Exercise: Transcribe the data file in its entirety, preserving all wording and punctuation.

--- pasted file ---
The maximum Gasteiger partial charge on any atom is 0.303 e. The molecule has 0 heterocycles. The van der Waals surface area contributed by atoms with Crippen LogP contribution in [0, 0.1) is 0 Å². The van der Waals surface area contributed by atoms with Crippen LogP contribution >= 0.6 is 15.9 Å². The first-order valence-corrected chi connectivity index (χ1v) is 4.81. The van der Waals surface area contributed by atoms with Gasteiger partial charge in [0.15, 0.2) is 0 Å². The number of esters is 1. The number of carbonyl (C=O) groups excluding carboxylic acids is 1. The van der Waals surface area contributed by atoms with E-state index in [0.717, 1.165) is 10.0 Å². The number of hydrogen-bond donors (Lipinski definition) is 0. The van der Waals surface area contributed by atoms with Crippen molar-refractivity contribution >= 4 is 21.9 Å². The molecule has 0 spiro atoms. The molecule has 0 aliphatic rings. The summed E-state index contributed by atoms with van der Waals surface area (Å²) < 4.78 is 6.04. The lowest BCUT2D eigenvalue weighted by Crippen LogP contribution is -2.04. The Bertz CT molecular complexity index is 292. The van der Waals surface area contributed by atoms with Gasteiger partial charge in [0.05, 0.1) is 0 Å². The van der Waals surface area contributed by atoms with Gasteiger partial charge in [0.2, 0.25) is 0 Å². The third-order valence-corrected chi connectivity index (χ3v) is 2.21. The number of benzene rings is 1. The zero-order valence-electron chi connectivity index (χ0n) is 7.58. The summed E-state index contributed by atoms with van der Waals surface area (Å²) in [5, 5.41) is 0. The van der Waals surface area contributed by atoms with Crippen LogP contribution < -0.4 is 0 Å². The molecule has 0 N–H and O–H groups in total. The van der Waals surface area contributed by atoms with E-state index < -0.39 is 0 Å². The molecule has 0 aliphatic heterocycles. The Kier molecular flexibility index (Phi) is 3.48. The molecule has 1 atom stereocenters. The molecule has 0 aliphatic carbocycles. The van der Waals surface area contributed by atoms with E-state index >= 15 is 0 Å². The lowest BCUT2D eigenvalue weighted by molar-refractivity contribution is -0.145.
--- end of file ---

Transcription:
The maximum Gasteiger partial charge on any atom is 0.303 e. The molecule has 0 heterocycles. The van der Waals surface area contributed by atoms with Crippen LogP contribution in [0, 0.1) is 0 Å². The van der Waals surface area contributed by atoms with Crippen LogP contribution >= 0.6 is 15.9 Å². The first-order valence-corrected chi connectivity index (χ1v) is 4.81. The van der Waals surface area contributed by atoms with Gasteiger partial charge in [0.15, 0.2) is 0 Å². The number of esters is 1. The number of carbonyl (C=O) groups excluding carboxylic acids is 1. The van der Waals surface area contributed by atoms with E-state index in [0.717, 1.165) is 10.0 Å². The number of hydrogen-bond donors (Lipinski definition) is 0. The van der Waals surface area contributed by atoms with Crippen molar-refractivity contribution >= 4 is 21.9 Å². The molecule has 0 spiro atoms. The molecule has 0 aliphatic rings. The summed E-state index contributed by atoms with van der Waals surface area (Å²) < 4.78 is 6.04. The lowest BCUT2D eigenvalue weighted by Crippen LogP contribution is -2.04. The Bertz CT molecular complexity index is 292. The van der Waals surface area contributed by atoms with Gasteiger partial charge in [0.05, 0.1) is 0 Å². The van der Waals surface area contributed by atoms with Gasteiger partial charge in [0.2, 0.25) is 0 Å². The third-order valence-corrected chi connectivity index (χ3v) is 2.21. The number of benzene rings is 1. The zero-order valence-electron chi connectivity index (χ0n) is 7.58. The summed E-state index contributed by atoms with van der Waals surface area (Å²) in [5, 5.41) is 0. The van der Waals surface area contributed by atoms with Crippen LogP contribution < -0.4 is 0 Å². The molecule has 0 N–H and O–H groups in total. The van der Waals surface area contributed by atoms with E-state index < -0.39 is 0 Å². The molecule has 0 aliphatic heterocycles. The Kier molecular flexibility index (Phi) is 3.48. The molecule has 1 atom stereocenters. The molecule has 0 aliphatic carbocycles. The van der Waals surface area contributed by atoms with E-state index >= 15 is 0 Å². The lowest BCUT2D eigenvalue weighted by molar-refractivity contribution is -0.145.